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From: Robert Bastow <>
Newsgroups: rec.crafts.metalworking
Subject: Re: Why Cold-Rolled?
Date: Mon, 18 Oct 1999 08:56:16 GMT

Engineman1 wrote:
> When something like you described
> happened my fellow machinists would say "oops, there's a ball bearing".

I had almost come to think that that was a thing of the past...'Til I ran into
exactly thet..a ball bearing inclusion in a 4140 barrel blank I was turning down
to finish size.

As the barrel (.505 cliber) had already been threaded chambered and headspaced,
I was NOT a happy camper!

Close examination showed no sign of it in the bore, and a bit of careful
measurement of exposed diameter vs distance to go showed it would all come out
just before I hit finished muzzle diameter (it was about 4" from the muzzle end)
so I pressed on.

THAT was a long night!!


From: Robert Bastow <>
Newsgroups: rec.crafts.metalworking
Subject: Re: Why Cold-Rolled?
Date: Mon, 18 Oct 1999 22:36:19 GMT

A voice of reason here from Mike...with sound advice!

I forget sometimes that the hot rolled I use, comes from a reputable supplier
(Metal Supermarkets) and is NOT the hot rolled "steel" (???) one finds at the
Ace Hardware or Home Despot.

"Good" hot rolled steel is a joy to machine..Unfortunately a LOT of steel
suppliers will ship A36 on all hotrolled orders unless you tell them not
which case you may be SOL because it is all they have!

There is NOTHING wrong with A36 for the purposes for which it is
intended...Fabrication, and in particular for boiler work.  Problem is, to be
good for boilers it has to be very ductile, elongation up in the 27-30% range

But that ductility makes it a ROYAL PITA to machine...those chips will NOT break
and the usual rats nest will ruin your whole day...especially on an enclosed cnc
machine with a chip conveyor!!  Anyone who has had to deep hole drill it on a
production I have, will have few good things to say about its

By comparison, cold rolled steel (Non FC) has locked in stresses and work
hardening, that not only make it dimensionally unstable..even if you  DON'T
machine it sometimes!!..but also make the material so variable in texture and
character, that it is impossible to get a decent finish on it without resorting
to subterfuge.

One of the reasons for this, is that a piece of say 7/16" diameter CRS will go
through a whole different sequence of dies and draws etc, than a piece of 1/2"
diameter that came from the same melt on the same day!! So far as machining is
concerned it may as well be a different material, from a different Planet!

Where I came from, CRS was for near-net finished shapes and "For Pretty"

Any Draftsman that spec'ed CRS on a fully machined part would be LAUGHED out of
the Drawing Office, BOOED out of the Cost Office and BOOTED out of the Machine


mikoberg wrote:

> in a fit of sanity, EVERYBODY (net somewhere@some snatched up
> their respective keyboards and typed:
> ---snip--- snip---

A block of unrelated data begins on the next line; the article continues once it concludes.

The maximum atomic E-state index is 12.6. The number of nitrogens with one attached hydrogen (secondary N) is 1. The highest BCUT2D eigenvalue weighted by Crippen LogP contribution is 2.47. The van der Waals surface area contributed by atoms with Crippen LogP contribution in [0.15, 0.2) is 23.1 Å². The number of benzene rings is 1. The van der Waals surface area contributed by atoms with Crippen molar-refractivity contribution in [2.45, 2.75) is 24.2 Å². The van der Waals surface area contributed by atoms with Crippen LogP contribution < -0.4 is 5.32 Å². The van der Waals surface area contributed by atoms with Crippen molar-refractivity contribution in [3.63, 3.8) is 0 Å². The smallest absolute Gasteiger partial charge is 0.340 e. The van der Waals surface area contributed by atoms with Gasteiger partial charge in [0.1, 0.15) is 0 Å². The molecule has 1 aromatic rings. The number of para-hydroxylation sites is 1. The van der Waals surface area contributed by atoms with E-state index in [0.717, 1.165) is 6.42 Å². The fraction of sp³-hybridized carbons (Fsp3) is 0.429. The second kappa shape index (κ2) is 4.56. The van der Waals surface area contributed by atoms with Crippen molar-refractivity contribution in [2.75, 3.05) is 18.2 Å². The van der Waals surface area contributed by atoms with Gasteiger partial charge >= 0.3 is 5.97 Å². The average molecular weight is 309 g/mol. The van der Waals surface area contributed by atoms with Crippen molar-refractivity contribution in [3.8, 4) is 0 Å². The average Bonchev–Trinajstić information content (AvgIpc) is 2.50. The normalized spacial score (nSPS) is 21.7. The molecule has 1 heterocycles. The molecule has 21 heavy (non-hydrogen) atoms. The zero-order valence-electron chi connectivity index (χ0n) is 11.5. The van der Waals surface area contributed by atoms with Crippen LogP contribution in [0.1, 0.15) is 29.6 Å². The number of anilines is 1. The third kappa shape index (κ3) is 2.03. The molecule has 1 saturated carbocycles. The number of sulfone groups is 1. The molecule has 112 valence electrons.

> --somthin somthin somthin---Cold rolled, is much better/worse than
> --somthin somthin somthin--- Hot Rolled.
>    Ok My 2c:
>   I think that one of the things that confuses most amateur is the
> different steel qualities and how to tell them out of the scrap pile. Tool
> steel unless it still has it's wrapper and/or end paint is impossible to
> distinguish between 01 02 A1 W1 etc. and hot rolled can be anything under
> the sun. (usually it's just structural crap that is REAL fun to machine.
> Cold rolled's minimum quality on the other hand is usually pretty good. It
> as a minimum is fairly easy (in comparison to the usual hot rolled scrap)
> to machine.
>   I have found that cold rolled, if _just_ turned threaded etc and lightly
> milled, holds its shape pretty well.
>   Now if I was telling a person what to pick up new from the metal yards I
> would say go with 1118 hot rolled if he wanted to color case harden it
> (even 11L18 color cases okay) and probably go with 12L14 if hardening was
> not an issue. If I figured that the machinist was a beginner and would find
> his stuff in the scrap yard; for the project outlined I would suggest the
> cold rolled.
>    -mikoberg

Newsgroups: rec.crafts.metalworking
Subject: Re: Why Cold-Rolled?
From: Robert Bastow <>
Date: Wed, 20 Oct 1999 13:00:43 GMT

"Fitch R. Williams" wrote:

> Maybe I've had bad hot rolled, don't know, but most of it is so gummy
> it is terrible to machine and I end up taking the last pass with a
> Mill Smooth.

Sounds like the A36 plague is becoming endemic!

It seems to me that, because A36 is an absolute requirement for some
applications and because it will meet spec. on almost any other HR application,
that is all that a lot of steel stockholders carry.

The fact that it drives the poor machinist nuts, doesn't seem to figure, and I
suspect that a lot of users really don't suspect that this material is
shortening their life spans!

Ask your local stock holder what grade of steel he would NORMALLY supply in say
1" to 6" dameter HRS

I'll bet when you pin him down, it is A#^...sorry Freudiand slip...A36.

Ask him WHY?


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